Whew. Boy. So, when I was in Ore. I started reporting a story on transracial adoption, specifically looking at w parents/b kids. You wouldn't believe some of the things that white parents told me. Or maybe you wld. I was shook. Realized was no way I cld be objective. I killed it. https://t.co/6GsoqZGR3z
I met a woman who breastfed her adopted black children as a form of reparations for when enslaved black women had to be wet nurses for white children. She used to post photos on her web site until she got a lot of backlash.
Mark Y. Kawada @Mark_Kawada
WTF? What publication is this? *checks* oh, the Federalist
So, in between book writing, I decided to do some light reading in the form of a biography on Denmark Vesey, the mastermind behind the largest slave rebellion in the history of the U.S. And, my God, have we been robbed by not learning this history.
In truth, I became curious after doing some light research on Vesey for my book, where I am showing a big part of why it was illegal for black people to read was fear that literacy made enslaved people more rebellious, and then tracing rebellions led by literate enslaved people.
The little I read made me so fascinated, I went ahead & ordered David Robertson's biography & I am folding over every single page. Vesey, who read and spoke several languages, who'd purchased his own freedom after winning the lottery, was free but never removed from the enslaved.
I know some of you have ambivalence abt voting tomorrow. I know your timelines have been flooded with folks saying people died for your right & it's disrespectful to squander it. They're right. But in the abstract, maybe it is hard to grasp. So, I'd like to offer some detail.
In 2014, I traveled to Mississippi, my ancestral land, for the first time in my life in order to document the 50th anniversary of Freedom Summer, a deadly and violent few months aimed at bringing democracy to the blackest state in the nation. It was a transformative experience.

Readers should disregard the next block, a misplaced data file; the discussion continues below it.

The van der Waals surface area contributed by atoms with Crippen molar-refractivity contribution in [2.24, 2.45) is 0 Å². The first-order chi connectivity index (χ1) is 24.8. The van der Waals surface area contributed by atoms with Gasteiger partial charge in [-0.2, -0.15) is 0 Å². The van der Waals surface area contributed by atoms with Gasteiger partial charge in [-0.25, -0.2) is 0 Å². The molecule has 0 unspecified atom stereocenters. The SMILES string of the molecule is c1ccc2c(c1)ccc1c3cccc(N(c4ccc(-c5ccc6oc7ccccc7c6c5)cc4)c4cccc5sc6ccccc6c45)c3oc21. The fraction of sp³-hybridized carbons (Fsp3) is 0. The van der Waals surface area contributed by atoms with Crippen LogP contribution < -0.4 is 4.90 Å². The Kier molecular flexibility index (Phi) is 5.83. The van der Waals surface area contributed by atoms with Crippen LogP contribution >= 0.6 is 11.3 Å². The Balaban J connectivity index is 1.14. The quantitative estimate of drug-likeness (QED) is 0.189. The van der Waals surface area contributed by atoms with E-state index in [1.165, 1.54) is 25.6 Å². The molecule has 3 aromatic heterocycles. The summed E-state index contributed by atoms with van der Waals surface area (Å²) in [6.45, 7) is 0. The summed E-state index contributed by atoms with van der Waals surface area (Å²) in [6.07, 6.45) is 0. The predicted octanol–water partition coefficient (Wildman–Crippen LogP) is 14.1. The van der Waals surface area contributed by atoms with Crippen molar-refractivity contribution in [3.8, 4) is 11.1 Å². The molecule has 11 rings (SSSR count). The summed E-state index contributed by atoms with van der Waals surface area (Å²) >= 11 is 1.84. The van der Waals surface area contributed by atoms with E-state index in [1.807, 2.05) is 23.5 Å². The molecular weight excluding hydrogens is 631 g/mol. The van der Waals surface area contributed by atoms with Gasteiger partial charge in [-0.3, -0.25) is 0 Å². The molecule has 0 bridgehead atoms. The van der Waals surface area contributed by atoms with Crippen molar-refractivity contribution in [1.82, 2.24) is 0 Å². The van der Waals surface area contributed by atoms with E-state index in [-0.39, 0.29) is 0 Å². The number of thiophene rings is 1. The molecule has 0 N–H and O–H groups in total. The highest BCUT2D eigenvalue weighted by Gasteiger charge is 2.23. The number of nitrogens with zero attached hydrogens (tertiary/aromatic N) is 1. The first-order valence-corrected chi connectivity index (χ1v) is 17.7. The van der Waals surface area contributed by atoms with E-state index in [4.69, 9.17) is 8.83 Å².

The Civil Rights Movement had gotten traction in other areas -- desegregating lunch counters and libraries -- but when it came to in voting in Mississippi, the year may as well hv been 1880. Ths was especially so in my dad's hometown, Greenwood, where blk vastly outnumbered white
I have a few thoughts. 1) No racial group has the experience of black Americans and has been as consistently and deeply othered. We should not expect they vote like black folks. 2) Latino racial identity is much more malleable. https://t.co/s3TiNf5oMg
It is not incidental that the two prominent interviewees in this piece are Cuban, Columbian. Desi Arnaz had TV show where he was married to a white woman at a time where it black/white unions were illegal and black men were lynched for suspicion of being w white women.
We have put the Latino label on people from certain countries but that does not mean that a white Cuban feels any sense of solidarity with Honduran Immigrant because they both (May) speak Spanish.